The rupee started on a weak note as crude prices rose more than $1 a barrel in early Asian trade on Wednesday on hopes of demand recovery in China, and persistent foreign fund outflows weighed on investor sentiment.
Brent crude futures were up $1.15 at $113.08 a barrel, while U.S. West Texas Intermediate (WTI) crude futures climbed over $1.5 to $114.02 a barrel, paring some losses after oil prices fell by around 2 per cent in the previous session.
PTI reported the rupee opened weak at 77.57 against the dollar, then gained some lost ground to 77.50, registering a fall of 6 paise over the last close of 77.44. It was moving in a tight range of 77.57 to 77.48 in early deals at the interbank foreign exchange.
Bloomberg quoted the partially-convertible rupee at 77.50.
While a higher opening in benchmark equities restricted the rupee’s fall, Federal Reserve Chairman Jerome Powell’s pledge that the central bank would ratchet up interest rates as high as needed to stifle a surge in inflation is likely to boost the greenback after the dollar fell to its lowest in nearly two weeks.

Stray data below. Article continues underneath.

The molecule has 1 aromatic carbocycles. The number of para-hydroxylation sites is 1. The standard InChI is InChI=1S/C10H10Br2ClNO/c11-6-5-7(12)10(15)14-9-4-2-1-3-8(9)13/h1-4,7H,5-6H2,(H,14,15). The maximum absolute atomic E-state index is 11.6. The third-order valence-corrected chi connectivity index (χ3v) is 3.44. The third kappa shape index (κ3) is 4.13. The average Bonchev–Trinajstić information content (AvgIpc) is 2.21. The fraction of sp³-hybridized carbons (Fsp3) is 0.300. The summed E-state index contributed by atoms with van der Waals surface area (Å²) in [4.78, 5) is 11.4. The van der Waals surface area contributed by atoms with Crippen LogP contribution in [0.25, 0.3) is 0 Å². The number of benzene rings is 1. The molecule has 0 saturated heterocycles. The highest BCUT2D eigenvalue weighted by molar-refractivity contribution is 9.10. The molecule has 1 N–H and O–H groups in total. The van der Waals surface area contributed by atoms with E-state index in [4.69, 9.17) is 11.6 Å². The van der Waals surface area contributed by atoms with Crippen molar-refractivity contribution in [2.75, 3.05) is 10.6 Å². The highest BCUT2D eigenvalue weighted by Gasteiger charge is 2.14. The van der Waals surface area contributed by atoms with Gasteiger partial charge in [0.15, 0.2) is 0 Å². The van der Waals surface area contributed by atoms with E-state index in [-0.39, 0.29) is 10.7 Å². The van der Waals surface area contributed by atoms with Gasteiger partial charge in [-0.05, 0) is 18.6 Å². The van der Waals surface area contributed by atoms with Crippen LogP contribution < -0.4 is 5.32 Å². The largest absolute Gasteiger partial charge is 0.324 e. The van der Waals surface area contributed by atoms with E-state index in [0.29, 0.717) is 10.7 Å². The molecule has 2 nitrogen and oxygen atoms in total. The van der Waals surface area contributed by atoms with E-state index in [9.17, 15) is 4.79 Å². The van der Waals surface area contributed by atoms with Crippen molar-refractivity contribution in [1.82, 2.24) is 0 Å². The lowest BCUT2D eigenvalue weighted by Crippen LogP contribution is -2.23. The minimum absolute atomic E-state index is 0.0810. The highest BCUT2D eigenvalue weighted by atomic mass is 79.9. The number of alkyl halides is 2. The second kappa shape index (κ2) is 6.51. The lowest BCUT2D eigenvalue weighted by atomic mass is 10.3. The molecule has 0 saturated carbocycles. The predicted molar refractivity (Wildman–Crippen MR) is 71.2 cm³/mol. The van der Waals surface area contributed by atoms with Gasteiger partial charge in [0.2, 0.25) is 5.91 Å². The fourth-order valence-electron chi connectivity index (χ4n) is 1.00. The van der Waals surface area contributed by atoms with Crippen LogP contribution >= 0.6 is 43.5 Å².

Despite the dollar’s broader decline in the previous session, the rupee hit fresh record intra-day lows on Tuesday, weakening to as low as 77.7975.
However, the currency recovered after the Reserve Bank of India intervened.
The rupee’s broad and deep sell-off started since Russia invaded Ukraine late in February, which resulted in a general foreign capital exodus from emerging markets as investors sought safe-haven assets.
In March, the rupee hit its first record low for the year, breaking below 76.9050 per dollar, which was last touched on April 22, 2020, amid the COVID-19 pandemic.
Reuters reported that the RBI sold $20.1 billion in March’s spot foreign exchange market to support the rupee against the dollar.
Over the last two weeks, the Indian currency has now been hitting multiple record lows on the back of broad strength in the dollar and severe risk aversion.